Parashat Noach


Parashat Noach

A very important principle of our faith is the fact that when one is born, he is in need of redemption. In other words, one is born lost. We rest assured that our G-d is a gracious and fair judge and it is not the purpose here to enter into the dialogue “where to babies go to when they die?” Many people struggle with this concept commonly referred to as the “depravity of man”. This week’s Torah portion addresses this issue.

First, one needs to remember that sin is related to many factors:  culture, environment, etc., but the primary reason one sins is because he has a sinful nature. Man has this sinful nature because he is a descendant of Adam and Chavvah (Eve). The Bible makes it very clear that sin is genetically related. Some have asked the question is it fair that man is born with a sinful nature when it was Adam and Chavvah who sinned and not them? The truth of Scripture is that if you or I were in the garden instead of Adam and Chavvah we would have acted in the same way.

Last week in Parashat Bereishit near the end of the portion one reads,

“And HaShem saw that great is the evilness of man in the land and every inclination of his heart is only evil all the day.”

In order to demonstrate this to us this week’s parashah contains an experiment. G-d took the best man at that time on the face of the earth, Noach. One reads at the beginning of the parashah,

“These are the generations of Noach, Noach a righteous and blameless man who was in his generation one who walked with G-d.”

Hence G-d took the best man and his immediate family and started the human race over. What was the result?  This will be addressed in the next paragraph.  First, one needs to pay close attention to how Noach is described.  The text says that he was a righteous and blameless man.  This phrase does not mean that Noach was without sin.  The term righteous, when it is applied to a man, simply means one who strives to do G-d’s will and when he fails he seeks forgiveness and divine instruction on how to make restitution.  Often times this restitution consists of a sacrifice.  Only Yeshua, when He walked upon the earth, was absolute righteous and never sinned.  The second term, a blameless man, comes from the Hebrew word which can also relate to a foolish person.  The question which needs to be asked is, how can this same Hebrew word sometimes mean a blameless man and at other times a foolish man?  The answer is found in the root meaning of this word.  The Hebrew word is referring to one who does not know the proper thing to do.  If this person acts with a lack of knowledge, his behavior will be one of foolishness.  However, if one depends upon G-d, and seeks His knowledge, and acts in accordance with divine knowledge, depending upon G-d for all things, in the end this one will be successful and be thought of as a blameless man.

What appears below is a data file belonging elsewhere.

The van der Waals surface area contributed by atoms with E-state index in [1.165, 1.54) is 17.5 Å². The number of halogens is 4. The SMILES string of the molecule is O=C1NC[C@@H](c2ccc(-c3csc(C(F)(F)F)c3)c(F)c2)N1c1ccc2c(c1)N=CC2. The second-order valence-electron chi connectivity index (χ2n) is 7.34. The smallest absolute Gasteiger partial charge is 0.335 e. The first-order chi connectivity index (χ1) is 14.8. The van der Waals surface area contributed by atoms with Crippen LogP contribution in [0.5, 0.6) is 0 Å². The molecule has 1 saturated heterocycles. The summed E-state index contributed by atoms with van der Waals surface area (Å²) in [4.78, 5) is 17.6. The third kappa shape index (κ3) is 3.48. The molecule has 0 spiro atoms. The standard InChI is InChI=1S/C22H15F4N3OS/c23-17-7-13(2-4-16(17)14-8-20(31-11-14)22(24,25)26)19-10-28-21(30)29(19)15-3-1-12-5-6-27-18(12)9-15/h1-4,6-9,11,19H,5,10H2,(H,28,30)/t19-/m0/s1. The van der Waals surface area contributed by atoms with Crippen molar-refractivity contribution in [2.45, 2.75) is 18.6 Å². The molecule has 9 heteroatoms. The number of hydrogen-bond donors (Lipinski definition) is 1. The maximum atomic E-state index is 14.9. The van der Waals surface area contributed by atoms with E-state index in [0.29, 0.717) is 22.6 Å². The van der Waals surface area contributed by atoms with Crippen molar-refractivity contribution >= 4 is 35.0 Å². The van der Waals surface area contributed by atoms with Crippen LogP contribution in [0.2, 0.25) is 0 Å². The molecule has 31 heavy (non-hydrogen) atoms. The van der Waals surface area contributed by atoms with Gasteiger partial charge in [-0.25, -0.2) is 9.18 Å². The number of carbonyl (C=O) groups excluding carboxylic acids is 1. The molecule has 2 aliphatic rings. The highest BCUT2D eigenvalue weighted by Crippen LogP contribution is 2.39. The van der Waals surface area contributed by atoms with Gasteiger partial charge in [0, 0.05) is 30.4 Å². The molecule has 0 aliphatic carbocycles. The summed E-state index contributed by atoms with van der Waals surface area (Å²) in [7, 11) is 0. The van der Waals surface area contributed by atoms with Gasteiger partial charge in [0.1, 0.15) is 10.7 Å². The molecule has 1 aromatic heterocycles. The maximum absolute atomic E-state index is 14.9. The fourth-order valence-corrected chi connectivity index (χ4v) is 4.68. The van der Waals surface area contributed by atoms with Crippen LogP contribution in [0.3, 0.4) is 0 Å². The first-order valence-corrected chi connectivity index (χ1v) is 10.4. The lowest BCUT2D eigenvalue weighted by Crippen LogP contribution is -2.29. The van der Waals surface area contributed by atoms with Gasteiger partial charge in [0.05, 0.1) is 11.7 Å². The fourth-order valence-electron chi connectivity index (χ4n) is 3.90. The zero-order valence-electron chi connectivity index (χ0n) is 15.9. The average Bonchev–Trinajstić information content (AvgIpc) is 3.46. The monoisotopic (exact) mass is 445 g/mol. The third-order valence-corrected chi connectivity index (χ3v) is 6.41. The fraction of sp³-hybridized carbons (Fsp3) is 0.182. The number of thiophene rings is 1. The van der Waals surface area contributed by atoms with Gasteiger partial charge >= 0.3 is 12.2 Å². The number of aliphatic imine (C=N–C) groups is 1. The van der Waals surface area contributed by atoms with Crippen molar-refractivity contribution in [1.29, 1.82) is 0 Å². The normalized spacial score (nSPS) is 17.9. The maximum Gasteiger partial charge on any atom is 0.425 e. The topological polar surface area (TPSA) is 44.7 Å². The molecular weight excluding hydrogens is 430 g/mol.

Returning to the question at hand, what was the result of G-d’s experiment with Noach?  One finds in Genesis 9 that Noach became drunk and exposed his nakedness. This is included in the word of G-d to show that the best of humanity still behaves in a shameful manner before G-d.  In the next chapter, the text deals with the descendants of Noach.  It is very important to see the command that G-d gave to Noach and his children.

“And G-d blessed Noach and his sons and said to them, ‘Be fruitful and multiply and fill the earth’.”
Genesis 9:1

In chapter 10 of Genesis this commandment began to be fulfilled, as the descendants of Noach multiplied and began to build cities.  One may begin well with G-d, but the important thing is to continue and end well.  In Genesis 11, we see the great potential that G-d had given man; man was unified and had a common language (Genesis 11:1).  The next verse shows the descendants of Noach continuing to move and fill the earth until they came to the valley in the land of Shinnar.  It is there that we read that the people settled.  In verse 3 instead of consulting with G-d, man began to behave based upon his own decision making ability and he decided to make a great city, not for the glory of G-d, but for man.  They decided not to exalt their Creator, but to try to make a name for themselves.  The main structure they built was a great tower.  In Hebrew, the word tower is “migdal.”  Rabbis have pointed out that the word can be understood in this context as “mi” “gadol”, meaning who is great?  The point is that man’s sinful nature is always expressed with a desire to exalt self instead of G-d.

This behavior is something we all struggle with.  It reveals the depravity of every human being and each of our need for redemption; for through the redemption process G-d creates in us a new nature that if we rely upon the anointing of His Spirit we can walk with G-d in obedience.

Shabbat Shalom

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